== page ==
Following a dramatic year in American politics, and the claims and counter-claims of ‘fake news’, the media is under scrutiny in the USA like never before.
In this unit, students will travel to the heart of the world’s media industry to observe how news organisations are managing to deal with the spate of challenges they are currently facing.
We will examine in particular how the creative responses to the funding of journalism are transforming news organisations. How are these companies responding to the pressures of changing consumption patterns, delivery platforms and business models?
To take part, students must attend an intensive workshop at Monash University (Caulfield) to develop skills in research project design, methods and management.
Then, over eight days in December, students will travel to New York to learn first-hand how newsrooms are adapting to change.
What is it like to be a media practitioner today? How are news values shifting to capture digital audiences, now and in the future?
And are the foundations of journalism in a liberal democracy – with notions of independence, objectivity and fairness – changing too?
Students will draw from scholarly and popular literature as well as their immersive experience to formulate research projects, adopting a case-study approach to their chosen topic.
Applications for the New York Field School will be open in July, 2017.
Bachelor of Media Communication
A degree for today’s media world.
Simons, Jarvis shortlisted for Amnesty media award
Monash University journalism’s Associate Professor Margaret Simons and senior lecturer Heather Jarvis have been named finalists in the Amnesty International 2017 Media Awards.
Mojo TV YouTube channel
Christiane Barro wins Walkley for Student of the Year
Monash journalism student Christiane Barro won the Walkley Award for student journalist of the year in Sydney last night.
Smethurst wins Press Gallery Journalist of the Year
News Corp national political editor (Sunday editions) and Monash University alumna Annika Smethurst has won the 2017 Press Gallery Journalist of the Year.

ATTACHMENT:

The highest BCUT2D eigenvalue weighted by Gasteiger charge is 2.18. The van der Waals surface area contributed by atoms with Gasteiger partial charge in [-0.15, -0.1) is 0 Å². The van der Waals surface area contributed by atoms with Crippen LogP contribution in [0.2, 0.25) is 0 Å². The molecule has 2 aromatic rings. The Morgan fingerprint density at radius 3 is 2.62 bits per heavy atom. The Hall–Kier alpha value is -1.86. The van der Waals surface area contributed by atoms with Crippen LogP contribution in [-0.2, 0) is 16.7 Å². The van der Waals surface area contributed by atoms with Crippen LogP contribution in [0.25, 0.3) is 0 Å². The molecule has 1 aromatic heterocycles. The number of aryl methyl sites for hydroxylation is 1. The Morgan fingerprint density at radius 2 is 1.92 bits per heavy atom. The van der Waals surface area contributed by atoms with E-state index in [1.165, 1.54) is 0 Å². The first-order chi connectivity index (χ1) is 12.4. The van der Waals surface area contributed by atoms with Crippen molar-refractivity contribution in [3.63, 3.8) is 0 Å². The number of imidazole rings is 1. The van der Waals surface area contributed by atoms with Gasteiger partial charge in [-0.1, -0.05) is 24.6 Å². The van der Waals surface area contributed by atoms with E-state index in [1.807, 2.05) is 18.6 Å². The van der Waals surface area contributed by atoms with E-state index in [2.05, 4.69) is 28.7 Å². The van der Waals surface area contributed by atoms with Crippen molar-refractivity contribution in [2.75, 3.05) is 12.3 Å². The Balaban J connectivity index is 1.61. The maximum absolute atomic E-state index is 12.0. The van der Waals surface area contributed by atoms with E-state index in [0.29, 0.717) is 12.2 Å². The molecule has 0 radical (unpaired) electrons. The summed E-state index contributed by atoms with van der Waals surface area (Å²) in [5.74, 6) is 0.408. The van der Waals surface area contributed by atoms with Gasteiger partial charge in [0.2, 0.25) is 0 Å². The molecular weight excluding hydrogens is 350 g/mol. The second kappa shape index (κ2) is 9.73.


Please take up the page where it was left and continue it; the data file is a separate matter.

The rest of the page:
Top media editors explain why journalism is important
Earlier this year Dr Colleen Murrell filmed a number of interviews with senior media editors and she asked them what they believed was the point of journalism today.
Can 36 questions make any two people fall in love?
Three Monash University students decided to see what would happen if they each went up to a stranger and asked if they could share two hours and 36 of the most intimate questions imaginable – and let them record it for publication.
Waleed wins Silver Logie from field of celebrities
The Project host and Monash lecturer Waleed Aly has won the coveted TV Week 2017 Silver Logie Award for Best Presenter.
Apply now: Hong Kong field school
What does it take to get a job in journalism in Asia – and why is Hong Kong so vital to the global news industry? In this unit, students will travel to the Asian media capital to explore why this world city is the big draw for news companies from around the globe.
Monash journalism graduates & staff win three Quills
Monash University students, graduates and staff have stamped their authority on Australian journalism to claim three Quill awards and three high commendations in the coveted 2016 Melbourne Press Club awards.
What leading editors look for in student journalists
Colleen Murrell, a senior lecturer in the journalism department at Monash University, spent part of January and February this year interviewing media editors in Sydney, London and Paris for a research project. The Times editor, John Witherow (pictured left), offers great advice for student journalists.
Nathan joins AFL reigning premier, the Bulldogs
Monash University journalism graduate Nathan Lay has landed an impressive role at the Western Bulldogs, working as the social media and digital coordinator for the AFL’s reigning premier. Nathan interned at St Kilda to prepare for his great opportunity.